You are just a vapor that appears for a little while and then vanishes away. . . . You ought to say, “If the Lord wills, we will live and also do this or that.”
If you want to live without regrets about how you use your time, then be realistic in your time-management goals. People often get motivated and say, “I am going to be disciplined about my time. No more wasting time.” So they say, “I’m going to write my first book by next month.” Or, “I’ll never watch television again.” Well, those things are unrealistic. Good time management involves setting realistic goals. Your time-management program needs to make room for three things.
First of all, your schedule needs to allow time for relaxation. God never intended for any of us to work 24/7. God said, “Six days you shall labor . . . but the seventh day is a sabbath of the Lord your God” (Exodus 20:9–10 NASB). That word “sabbath” means to cease from work. The Sabbath is a day you quit working. Our bodies cannot be like a stretched rubber band that remains in tension forever. We need to have a finish line at the end of every week where we say, “I am through with the week and will obey the principle of God’s Sabbath.”
Second, your schedule needs to allow for bad days. We all have bad days; they are a part of life. You can use bad days for other things. Sometimes a bad day comes unexpectedly, but there are times you can expect bad days. For example, the day after your vacation is probably going to be a bad day. Other times, such as the day after Christmas, you know aren’t going to be the most productive days. So you can anticipate some of your bad days and plan accordingly.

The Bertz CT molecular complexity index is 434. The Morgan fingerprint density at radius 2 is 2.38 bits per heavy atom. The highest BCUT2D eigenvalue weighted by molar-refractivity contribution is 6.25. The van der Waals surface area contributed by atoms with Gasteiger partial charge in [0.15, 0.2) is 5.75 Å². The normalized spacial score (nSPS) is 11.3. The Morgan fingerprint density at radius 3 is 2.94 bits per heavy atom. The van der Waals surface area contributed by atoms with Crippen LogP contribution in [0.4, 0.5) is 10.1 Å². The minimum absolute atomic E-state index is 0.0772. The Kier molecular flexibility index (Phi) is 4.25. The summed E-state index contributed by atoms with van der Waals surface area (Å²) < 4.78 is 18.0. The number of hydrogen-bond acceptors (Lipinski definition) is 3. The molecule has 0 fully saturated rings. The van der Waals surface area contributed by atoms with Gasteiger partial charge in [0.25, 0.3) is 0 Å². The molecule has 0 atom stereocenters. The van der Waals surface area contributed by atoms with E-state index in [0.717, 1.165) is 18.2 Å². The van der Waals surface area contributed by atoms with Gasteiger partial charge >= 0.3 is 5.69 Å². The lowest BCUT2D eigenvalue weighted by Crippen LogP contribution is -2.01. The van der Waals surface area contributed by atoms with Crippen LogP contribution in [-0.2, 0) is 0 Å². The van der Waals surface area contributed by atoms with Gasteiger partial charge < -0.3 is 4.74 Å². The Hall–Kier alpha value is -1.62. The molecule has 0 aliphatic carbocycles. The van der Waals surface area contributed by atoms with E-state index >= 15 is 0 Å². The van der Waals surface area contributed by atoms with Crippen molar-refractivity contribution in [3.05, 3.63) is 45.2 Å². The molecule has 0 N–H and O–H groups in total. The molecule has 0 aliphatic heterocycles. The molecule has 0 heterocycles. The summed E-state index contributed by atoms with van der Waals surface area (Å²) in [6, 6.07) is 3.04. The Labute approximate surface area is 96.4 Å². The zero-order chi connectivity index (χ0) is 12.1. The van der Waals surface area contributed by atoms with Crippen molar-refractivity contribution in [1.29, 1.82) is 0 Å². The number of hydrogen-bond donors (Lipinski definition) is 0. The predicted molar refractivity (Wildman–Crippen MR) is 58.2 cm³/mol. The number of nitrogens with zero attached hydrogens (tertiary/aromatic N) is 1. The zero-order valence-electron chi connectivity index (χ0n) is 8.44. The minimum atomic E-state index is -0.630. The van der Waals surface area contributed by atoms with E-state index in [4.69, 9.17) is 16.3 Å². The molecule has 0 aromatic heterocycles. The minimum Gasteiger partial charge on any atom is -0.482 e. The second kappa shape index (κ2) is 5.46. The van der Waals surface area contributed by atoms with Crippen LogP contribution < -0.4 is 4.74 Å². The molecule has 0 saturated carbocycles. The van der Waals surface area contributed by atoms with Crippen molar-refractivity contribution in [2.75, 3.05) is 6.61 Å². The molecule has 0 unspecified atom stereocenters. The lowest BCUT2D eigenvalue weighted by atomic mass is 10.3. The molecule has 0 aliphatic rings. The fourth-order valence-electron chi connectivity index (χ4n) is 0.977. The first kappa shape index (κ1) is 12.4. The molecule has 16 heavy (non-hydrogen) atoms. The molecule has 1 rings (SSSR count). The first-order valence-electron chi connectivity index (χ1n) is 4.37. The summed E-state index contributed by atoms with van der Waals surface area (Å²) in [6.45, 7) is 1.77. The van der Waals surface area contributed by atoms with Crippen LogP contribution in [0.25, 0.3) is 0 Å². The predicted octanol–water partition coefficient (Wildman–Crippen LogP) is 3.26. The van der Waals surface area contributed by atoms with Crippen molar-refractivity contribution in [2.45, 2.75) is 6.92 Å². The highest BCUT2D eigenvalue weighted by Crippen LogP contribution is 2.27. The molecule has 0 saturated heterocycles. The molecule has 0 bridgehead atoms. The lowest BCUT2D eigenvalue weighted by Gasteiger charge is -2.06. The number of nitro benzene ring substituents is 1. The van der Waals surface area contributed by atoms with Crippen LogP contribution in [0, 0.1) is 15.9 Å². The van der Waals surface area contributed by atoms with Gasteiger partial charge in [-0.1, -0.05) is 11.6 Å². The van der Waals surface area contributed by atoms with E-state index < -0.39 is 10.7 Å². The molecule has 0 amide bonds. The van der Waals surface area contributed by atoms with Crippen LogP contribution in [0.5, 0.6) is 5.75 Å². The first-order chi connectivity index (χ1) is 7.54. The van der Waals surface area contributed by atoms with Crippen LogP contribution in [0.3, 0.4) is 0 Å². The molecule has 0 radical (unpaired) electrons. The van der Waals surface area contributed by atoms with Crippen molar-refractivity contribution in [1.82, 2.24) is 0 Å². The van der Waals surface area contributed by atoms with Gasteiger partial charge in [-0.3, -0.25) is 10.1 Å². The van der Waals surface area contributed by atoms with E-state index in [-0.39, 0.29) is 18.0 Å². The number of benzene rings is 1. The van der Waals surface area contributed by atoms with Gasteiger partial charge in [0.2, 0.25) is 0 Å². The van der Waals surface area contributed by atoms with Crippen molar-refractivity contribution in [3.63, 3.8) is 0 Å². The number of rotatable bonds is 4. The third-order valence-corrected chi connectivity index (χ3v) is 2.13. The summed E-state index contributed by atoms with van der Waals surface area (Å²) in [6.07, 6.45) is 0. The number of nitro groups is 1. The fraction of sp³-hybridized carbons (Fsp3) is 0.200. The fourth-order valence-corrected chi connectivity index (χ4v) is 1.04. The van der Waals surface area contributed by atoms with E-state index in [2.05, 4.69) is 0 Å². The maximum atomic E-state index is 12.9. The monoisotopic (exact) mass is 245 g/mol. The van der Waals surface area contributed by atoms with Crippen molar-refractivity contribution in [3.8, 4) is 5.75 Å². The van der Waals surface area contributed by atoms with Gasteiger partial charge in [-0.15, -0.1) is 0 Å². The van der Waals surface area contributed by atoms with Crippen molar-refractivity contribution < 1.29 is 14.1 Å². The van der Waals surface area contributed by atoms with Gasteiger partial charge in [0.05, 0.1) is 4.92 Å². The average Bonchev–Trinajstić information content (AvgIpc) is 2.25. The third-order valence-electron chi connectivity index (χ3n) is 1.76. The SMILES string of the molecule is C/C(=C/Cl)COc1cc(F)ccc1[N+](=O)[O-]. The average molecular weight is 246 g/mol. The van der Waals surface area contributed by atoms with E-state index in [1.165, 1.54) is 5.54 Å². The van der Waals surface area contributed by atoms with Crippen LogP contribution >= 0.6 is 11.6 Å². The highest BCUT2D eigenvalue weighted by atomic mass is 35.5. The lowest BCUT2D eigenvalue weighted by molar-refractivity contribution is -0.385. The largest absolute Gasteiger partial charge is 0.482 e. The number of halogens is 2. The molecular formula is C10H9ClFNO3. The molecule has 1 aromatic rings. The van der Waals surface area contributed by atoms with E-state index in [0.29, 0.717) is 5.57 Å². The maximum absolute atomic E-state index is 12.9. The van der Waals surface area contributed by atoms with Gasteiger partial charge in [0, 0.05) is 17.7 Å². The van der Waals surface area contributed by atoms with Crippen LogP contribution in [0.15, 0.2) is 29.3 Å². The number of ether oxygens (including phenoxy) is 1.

Third, your time-management schedule needs to allow for interruptions, such as an unexpected phone call or an emergency. When those things happen, we have to trust the sovereignty of God. You know, some of Jesus’ most famous miracles and most important discourses were interruptions. He was on His way to do something when He was interrupted by someone with a pressing need. James 4:13–15 says, “Come now, you who say, ‘Today or tomorrow we will go to such and such a city, and spend a year there and engage in business and make a profit.’ Yet you do not know what your life will be like tomorrow. You are just a vapor that appears for a little while and then vanishes away. Instead, you ought to say, ‘If the Lord wills, we will live and also do this or that’” (NASB). James is not saying there is anything wrong with having a schedule or making a plan. But he is saying that as you set realistic time goals, remember they are subject to the sovereignty of God.
Today’s devotion is excerpted from “Living without Time Regrets” by Dr. Robert Jeffress, 2009.
Scripture taken from the NEW AMERICAN STANDARD BIBLE®, Copyright © 1960,1962,1963,1968,1971,1972,1973,1975,1977,1995 by The Lockman Foundation. Used by permission.